Here are a few ideas and tools that I have personally found helpful when attempting something I felt unready for:

1. Managing expectations around outcome. I do not expect that the next picture I draw will be hung in the Guggenheim, or that I will receive a hundred likes for it on social media. And I work daily to feel that way about other projects in my life, too. I do find that when I am able to remove myself from the expectations of how my creative endeavor is received (re: the positive validation of others) I feel much freer and more connected to my creative flow source. In addition, I am more likely to actually ENJOY the process (the DOING) and create from a place of authenticity. Likewise, expecting negative outcomes such as criticism and ridicule, may keep us from ever getting started.

2. Starting before inspiration arrives. As counter-intuitive as this may sound, we first must do, and then the feeling will follow. Feelings, then, are more of a by-product to action. It’s a magical thing - when we start doing and lose ourselves in the project at hand, inspiration has a way of finding us. So let her chase you, and allow yourself to be found; just show up to the page, the script, the canvas or the barre.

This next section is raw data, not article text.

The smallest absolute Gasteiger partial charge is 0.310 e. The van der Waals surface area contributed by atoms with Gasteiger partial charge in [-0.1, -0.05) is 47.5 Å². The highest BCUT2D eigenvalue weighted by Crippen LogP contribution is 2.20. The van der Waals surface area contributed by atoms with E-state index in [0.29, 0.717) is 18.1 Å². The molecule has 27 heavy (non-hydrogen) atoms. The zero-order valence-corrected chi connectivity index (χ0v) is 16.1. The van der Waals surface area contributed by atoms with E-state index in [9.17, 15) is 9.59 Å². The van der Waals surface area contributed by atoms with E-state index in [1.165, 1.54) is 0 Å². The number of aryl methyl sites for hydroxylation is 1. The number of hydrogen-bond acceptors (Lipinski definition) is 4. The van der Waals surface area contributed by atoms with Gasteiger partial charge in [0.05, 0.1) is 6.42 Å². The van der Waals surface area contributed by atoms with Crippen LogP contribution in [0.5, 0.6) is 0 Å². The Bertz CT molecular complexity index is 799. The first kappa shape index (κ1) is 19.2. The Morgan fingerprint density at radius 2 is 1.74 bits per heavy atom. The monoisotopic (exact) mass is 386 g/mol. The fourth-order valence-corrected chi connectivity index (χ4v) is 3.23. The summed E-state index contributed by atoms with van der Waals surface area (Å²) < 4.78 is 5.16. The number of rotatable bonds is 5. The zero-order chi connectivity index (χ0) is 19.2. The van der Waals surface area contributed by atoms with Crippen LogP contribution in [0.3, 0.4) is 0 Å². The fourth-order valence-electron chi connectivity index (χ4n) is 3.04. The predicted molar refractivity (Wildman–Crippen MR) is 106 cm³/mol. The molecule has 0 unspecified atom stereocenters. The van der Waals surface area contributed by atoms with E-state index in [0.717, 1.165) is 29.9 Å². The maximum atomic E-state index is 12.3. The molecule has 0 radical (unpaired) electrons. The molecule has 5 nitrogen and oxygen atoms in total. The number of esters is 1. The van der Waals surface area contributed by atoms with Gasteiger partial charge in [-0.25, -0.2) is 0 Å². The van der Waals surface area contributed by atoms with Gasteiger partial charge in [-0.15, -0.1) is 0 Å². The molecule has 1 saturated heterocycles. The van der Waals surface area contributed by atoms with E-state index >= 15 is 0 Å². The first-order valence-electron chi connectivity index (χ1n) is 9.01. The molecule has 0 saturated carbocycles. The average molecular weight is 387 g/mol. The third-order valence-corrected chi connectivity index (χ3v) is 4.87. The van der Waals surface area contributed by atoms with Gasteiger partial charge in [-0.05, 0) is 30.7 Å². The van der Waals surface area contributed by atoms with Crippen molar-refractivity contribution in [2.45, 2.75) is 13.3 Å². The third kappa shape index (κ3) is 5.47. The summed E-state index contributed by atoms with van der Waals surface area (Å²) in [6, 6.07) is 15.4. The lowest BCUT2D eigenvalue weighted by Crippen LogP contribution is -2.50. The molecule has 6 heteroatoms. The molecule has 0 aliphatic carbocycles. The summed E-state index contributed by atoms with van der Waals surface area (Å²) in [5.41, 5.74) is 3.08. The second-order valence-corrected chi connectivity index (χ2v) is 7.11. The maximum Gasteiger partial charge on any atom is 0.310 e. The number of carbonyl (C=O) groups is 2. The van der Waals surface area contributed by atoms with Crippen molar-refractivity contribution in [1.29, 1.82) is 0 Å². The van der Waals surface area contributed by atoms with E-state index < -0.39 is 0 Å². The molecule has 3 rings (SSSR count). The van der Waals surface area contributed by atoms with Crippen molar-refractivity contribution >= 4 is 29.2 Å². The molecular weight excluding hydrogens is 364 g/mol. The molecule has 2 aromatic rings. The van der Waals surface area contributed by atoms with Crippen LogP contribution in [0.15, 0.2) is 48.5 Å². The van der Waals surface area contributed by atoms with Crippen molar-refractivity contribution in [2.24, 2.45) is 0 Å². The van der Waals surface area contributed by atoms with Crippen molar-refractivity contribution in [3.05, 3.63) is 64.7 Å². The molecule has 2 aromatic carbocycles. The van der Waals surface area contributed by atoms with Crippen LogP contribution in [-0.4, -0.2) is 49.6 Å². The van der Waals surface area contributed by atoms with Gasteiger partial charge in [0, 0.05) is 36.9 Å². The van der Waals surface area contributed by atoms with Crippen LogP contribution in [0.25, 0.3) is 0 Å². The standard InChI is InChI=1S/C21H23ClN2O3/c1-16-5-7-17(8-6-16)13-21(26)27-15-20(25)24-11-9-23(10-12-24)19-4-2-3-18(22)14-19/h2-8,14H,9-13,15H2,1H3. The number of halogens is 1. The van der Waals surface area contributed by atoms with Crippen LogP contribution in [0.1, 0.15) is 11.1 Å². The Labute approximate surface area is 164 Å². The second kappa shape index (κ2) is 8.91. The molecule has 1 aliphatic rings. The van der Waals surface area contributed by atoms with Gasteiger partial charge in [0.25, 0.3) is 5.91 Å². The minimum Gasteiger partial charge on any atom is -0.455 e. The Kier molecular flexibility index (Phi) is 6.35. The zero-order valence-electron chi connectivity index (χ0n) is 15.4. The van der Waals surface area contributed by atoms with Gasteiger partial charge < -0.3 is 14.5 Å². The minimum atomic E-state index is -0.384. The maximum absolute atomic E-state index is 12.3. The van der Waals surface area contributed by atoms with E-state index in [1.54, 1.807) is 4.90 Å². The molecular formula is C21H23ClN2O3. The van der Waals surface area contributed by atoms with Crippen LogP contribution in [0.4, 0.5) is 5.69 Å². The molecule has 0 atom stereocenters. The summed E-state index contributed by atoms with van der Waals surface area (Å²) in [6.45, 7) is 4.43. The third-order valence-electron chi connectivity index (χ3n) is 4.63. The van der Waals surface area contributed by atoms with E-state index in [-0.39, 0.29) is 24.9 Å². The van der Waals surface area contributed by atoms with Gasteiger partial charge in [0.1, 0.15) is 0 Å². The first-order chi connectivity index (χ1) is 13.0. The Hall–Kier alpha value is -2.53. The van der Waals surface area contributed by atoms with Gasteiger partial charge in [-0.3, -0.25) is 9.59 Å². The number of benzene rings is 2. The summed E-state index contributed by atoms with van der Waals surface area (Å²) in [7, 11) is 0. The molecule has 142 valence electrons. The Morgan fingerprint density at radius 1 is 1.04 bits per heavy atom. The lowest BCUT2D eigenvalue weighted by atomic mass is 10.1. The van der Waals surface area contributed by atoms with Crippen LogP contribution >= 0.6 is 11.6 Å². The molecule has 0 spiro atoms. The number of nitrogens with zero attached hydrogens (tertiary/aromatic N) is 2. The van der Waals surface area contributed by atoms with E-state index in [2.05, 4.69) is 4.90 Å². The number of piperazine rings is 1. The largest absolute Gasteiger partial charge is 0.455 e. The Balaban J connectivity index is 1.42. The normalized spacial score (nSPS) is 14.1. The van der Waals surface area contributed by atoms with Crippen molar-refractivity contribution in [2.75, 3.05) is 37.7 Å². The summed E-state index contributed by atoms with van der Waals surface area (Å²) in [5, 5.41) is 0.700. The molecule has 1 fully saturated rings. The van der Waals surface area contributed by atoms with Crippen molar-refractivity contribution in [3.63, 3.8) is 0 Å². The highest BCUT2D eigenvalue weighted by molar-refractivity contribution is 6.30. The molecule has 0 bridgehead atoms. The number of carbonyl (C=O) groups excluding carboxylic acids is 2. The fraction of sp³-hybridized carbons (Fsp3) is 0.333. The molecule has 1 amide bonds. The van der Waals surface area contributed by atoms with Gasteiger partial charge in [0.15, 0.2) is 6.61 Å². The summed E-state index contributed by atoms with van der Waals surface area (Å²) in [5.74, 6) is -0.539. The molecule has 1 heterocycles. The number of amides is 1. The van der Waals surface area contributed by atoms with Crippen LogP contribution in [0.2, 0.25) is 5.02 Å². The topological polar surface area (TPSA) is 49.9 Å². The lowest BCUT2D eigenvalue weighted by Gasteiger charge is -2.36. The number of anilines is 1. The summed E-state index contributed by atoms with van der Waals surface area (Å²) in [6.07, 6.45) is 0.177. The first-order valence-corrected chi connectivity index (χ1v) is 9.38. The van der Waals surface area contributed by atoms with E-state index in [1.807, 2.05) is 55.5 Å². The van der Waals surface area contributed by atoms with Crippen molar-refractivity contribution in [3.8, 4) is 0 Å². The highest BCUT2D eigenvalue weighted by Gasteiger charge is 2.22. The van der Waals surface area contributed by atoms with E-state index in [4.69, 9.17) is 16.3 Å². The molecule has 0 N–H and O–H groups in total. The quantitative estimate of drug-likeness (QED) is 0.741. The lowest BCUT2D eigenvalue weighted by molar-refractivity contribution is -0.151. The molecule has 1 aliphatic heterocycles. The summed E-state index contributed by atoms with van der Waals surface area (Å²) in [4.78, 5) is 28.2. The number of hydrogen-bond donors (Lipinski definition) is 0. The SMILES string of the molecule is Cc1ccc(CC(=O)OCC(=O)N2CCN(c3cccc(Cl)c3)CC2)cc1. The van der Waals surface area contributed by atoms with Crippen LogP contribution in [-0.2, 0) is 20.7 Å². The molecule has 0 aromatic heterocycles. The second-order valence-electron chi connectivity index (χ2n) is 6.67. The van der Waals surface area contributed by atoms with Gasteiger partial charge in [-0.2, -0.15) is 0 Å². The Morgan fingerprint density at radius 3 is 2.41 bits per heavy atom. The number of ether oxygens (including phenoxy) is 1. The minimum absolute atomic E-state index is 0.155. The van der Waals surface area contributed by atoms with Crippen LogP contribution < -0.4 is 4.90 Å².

3. Setting smaller goals. Focusing too much on the bigger picture can be overwhelming; trying to prepare for, or defend against every possible negative outcome can be enervating and increase anxiety. Instead, I find that when I focus on a small, manageable task that is directly in right of me, I am more productive. Think about it from this perspective: If everyday we focused on what is right in front of us, just imagine the output accumulated a month from now - a YEAR from now. In addition, satisfaction of completed tasks, no matter how small, can increase confidence and self esteem and build momentum for tackling those bigger goals.

4. Make friends with uncertainty. As the saying goes, “The best laid plans of mice and men often go awry…”. No one knows what the future holds, what will or will not come to fruition, what impact you will make or who you might help. Your only job is to invest fully into the present moment. After all, life is only a string of present moments.

5. Understanding why you procrastinate. Working with a professional to understand the fears, negative moods and possible triggers underlying your procrastination can be invaluable. Once you can identify your obstacles, a therapist can collaborate with you on a personalized plan to help manage these roadblocks when they surface again.

6. Knowing there is only one you . To quote Martha Graham: “There is only one of you in all time, this expression is unique. And if you block it, it will never exist through any other medium and it will be lost.” Don’t let your fear and anxiety deny the world of your singular, unique contribution!

The truth is, we will always find a million different reasons not to get started. Mostly, these reasons are based on our perceived shortcomings and insecurities. Deeper exploration of ourselves; our fears, beliefs and overall awareness of how we operate, can help to clear up some of the muck that keeps us from fully engaging with our purpose and passions. Click here to schedule your FREE consultation.